Providing talking points for both parties, the Associated Press reports the latest Congressional Budget Office numbers indicating that a budget surplus is possible by 2012, "although that would require President Bush's tax cuts to expire at the end of 2010."
"The estimates also understate the ongoing cost of the war in Iraq, but provide a basis for majority Democrats on Capitol Hill to work to match Bush's vow to balance the federal budget in five years."
In the Q&A in the forthcoming Sunday New York Times Magazine, Sen. Chuck Schumer (D-NY) discusses his new book, "Positively American," and explains why he is supporting Sen. Clinton over Sen. Obama.
"I'm supporting Hillary," Schumer tells the magazine. "I've worked closer with Hillary and, on experience, I would have to give her the edge. I think she's terrific. When you see her work up close, she is really smart, she asks the right questions and has a good sense of how to balance things."
Schumer tells Deborah Solomon that President Bush called to congratulate him after Democrats took back the Senate. "Look, to his credit, he was gracious. He said: 'I never expected you to do this, but congratulations. You did an amazing job.'"
Roll Call's Jennifer Yachnin reports on the efforts of Speaker Nancy Pelosi (D-CA) to consolidate her power in the caucus and "prevent the resurgence of largely autonomous chairmen that dominated the House chamber during the previous Democratic majority."
In a must-read, the Washington Post's Anne Kornblut and Shailagh Murray capture Sen. Clinton remarking on the "very crowded rotunda" when she was inadvertently blocked by Sen. Obama (for about two minutes) from being able to walk to her next interview in the Russel Rotunda where the networks were conducting post-SOTU interviews. LINK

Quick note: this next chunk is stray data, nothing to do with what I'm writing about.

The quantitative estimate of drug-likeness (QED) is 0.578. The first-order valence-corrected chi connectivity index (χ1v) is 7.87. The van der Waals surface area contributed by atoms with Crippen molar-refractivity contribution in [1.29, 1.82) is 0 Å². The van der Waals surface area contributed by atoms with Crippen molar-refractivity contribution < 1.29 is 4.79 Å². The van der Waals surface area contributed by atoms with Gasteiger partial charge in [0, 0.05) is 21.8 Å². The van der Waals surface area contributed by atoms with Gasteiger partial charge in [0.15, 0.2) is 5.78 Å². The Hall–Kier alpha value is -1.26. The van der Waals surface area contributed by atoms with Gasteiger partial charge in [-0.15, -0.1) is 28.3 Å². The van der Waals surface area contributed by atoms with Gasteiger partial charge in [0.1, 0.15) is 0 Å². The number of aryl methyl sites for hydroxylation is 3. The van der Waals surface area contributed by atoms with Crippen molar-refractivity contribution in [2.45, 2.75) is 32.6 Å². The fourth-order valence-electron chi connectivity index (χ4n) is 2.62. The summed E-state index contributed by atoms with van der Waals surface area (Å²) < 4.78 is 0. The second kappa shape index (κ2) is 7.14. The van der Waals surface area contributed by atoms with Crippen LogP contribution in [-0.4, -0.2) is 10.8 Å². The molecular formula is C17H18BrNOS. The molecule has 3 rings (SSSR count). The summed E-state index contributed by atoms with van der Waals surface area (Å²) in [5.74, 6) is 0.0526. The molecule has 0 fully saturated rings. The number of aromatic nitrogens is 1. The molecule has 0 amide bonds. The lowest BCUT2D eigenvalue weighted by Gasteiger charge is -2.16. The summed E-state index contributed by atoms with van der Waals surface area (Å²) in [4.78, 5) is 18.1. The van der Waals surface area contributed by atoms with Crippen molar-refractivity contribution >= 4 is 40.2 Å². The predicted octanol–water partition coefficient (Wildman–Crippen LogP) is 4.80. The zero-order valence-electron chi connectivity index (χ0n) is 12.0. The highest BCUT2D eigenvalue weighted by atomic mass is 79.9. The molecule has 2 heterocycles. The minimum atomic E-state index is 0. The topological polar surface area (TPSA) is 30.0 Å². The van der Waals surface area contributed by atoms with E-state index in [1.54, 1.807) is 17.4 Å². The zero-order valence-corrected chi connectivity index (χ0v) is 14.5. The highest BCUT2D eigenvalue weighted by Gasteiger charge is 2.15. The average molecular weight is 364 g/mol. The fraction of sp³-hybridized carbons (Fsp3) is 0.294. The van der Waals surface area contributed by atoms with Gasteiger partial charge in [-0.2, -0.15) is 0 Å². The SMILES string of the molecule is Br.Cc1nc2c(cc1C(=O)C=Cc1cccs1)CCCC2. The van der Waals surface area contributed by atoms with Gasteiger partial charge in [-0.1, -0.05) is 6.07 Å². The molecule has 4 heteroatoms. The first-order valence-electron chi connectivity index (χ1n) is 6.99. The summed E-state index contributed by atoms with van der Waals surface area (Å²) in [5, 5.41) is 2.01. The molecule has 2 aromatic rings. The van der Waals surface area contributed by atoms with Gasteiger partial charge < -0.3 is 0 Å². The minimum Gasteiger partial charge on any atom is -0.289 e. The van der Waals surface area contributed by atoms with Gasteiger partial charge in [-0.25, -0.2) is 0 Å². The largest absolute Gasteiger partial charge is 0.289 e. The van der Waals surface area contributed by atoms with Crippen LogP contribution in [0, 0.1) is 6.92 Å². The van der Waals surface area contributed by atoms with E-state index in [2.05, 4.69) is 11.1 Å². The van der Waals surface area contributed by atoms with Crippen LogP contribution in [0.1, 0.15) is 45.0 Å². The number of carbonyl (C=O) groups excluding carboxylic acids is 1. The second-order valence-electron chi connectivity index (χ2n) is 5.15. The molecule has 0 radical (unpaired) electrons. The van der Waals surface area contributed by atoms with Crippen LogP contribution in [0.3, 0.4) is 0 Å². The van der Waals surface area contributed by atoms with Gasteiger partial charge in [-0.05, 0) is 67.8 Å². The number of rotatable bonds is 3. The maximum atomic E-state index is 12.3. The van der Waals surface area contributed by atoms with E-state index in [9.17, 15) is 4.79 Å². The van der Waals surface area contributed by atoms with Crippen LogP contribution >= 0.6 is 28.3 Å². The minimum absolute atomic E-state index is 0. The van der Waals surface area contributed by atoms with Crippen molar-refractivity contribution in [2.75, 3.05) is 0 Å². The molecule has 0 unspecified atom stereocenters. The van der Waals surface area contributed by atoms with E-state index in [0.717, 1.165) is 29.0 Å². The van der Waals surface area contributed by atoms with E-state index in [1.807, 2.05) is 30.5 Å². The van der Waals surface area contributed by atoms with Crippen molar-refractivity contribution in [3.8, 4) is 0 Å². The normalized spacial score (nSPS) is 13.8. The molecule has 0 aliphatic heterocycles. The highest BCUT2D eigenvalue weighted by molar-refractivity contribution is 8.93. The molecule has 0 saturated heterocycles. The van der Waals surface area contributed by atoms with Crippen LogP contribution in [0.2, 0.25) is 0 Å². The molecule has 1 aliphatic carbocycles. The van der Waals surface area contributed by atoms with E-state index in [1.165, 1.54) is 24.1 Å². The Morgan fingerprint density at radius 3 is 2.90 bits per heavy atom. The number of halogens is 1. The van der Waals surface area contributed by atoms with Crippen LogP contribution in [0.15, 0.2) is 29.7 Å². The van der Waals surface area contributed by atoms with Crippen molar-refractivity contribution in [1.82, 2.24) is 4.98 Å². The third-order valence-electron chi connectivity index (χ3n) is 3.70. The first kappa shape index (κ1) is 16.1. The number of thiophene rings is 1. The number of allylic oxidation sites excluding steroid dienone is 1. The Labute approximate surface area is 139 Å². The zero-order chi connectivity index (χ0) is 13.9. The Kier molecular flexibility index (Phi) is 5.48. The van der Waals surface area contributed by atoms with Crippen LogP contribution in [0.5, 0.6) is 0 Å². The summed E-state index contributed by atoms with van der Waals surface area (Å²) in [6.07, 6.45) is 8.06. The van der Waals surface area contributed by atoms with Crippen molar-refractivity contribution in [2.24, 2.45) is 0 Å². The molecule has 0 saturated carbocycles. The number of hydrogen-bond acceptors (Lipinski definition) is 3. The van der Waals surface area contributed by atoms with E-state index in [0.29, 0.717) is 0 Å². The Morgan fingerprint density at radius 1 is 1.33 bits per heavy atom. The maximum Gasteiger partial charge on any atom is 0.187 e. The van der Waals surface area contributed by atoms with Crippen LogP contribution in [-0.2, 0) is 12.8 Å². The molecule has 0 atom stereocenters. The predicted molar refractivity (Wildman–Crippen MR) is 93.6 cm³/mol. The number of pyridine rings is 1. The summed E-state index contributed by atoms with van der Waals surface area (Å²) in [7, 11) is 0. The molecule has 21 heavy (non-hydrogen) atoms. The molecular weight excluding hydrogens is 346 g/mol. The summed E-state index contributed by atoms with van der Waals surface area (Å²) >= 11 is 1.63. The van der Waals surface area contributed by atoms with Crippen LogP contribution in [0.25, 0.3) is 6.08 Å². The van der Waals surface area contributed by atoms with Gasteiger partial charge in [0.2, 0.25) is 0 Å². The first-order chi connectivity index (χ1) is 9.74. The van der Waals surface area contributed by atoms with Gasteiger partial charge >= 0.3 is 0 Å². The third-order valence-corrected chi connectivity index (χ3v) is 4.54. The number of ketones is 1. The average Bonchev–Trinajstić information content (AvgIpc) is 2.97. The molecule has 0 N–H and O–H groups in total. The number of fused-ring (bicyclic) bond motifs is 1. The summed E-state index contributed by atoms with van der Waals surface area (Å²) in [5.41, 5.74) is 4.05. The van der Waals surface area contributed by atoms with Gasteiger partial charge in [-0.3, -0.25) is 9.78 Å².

As of last night, Obama had been booked on all the major morning news programs, while Clinton declined to appear. Sen. Joseph R. Biden Jr. (D-Del.), another 2008 contender, had been scheduled on several programs, but was bumped, according to a senior Democratic Senate aide. LINK
The National Review Institute hosts a conservative summit entitled "Claiming the Future" with renowned conservative thinkers, authors, and policymakers this weekend, January 26-28 at the JW Marriott Hotel in Washington, DC.
Some of the conservatives scheduled to appear at the summit include: former Gov. Jeb Bush (R-FL), White House Press Secretary Tony Snow, White House Chief of Staff John Bolton, former Gov. Mitt Romney (R-MA), House Minority Leader John Boehner (R-OH), former Gov. Mike Huckabee (R-AR), former RNC chairman Ed Gillespie, former Lt. Gov. Michael Steele and the Weekly Standard's Bill Kristol.
The events kicks off with a Friday night cocktail reception honoring John Bolton at 6:00 pm ET and a "Night Owl Session" on the state of conservatism with Kate O'Beirne, Kathryn Lopez, Michelle Malkin, Laura Ingraham and Mona Charen.
On Saturday, Gingrich's speaks at 8:00 am ET, Jeb Bush's delivers remarks at 12:00 pm ET and Romney delivers the dinner address at 7:00 pm ET. On Sunday, Snow addresses the summit at a time tbd but likely sometime in the morning and Huckabee speaks at 10:00 am ET.
All speeches, workshops, and events are open to the media.
2008: Republicans: Romney: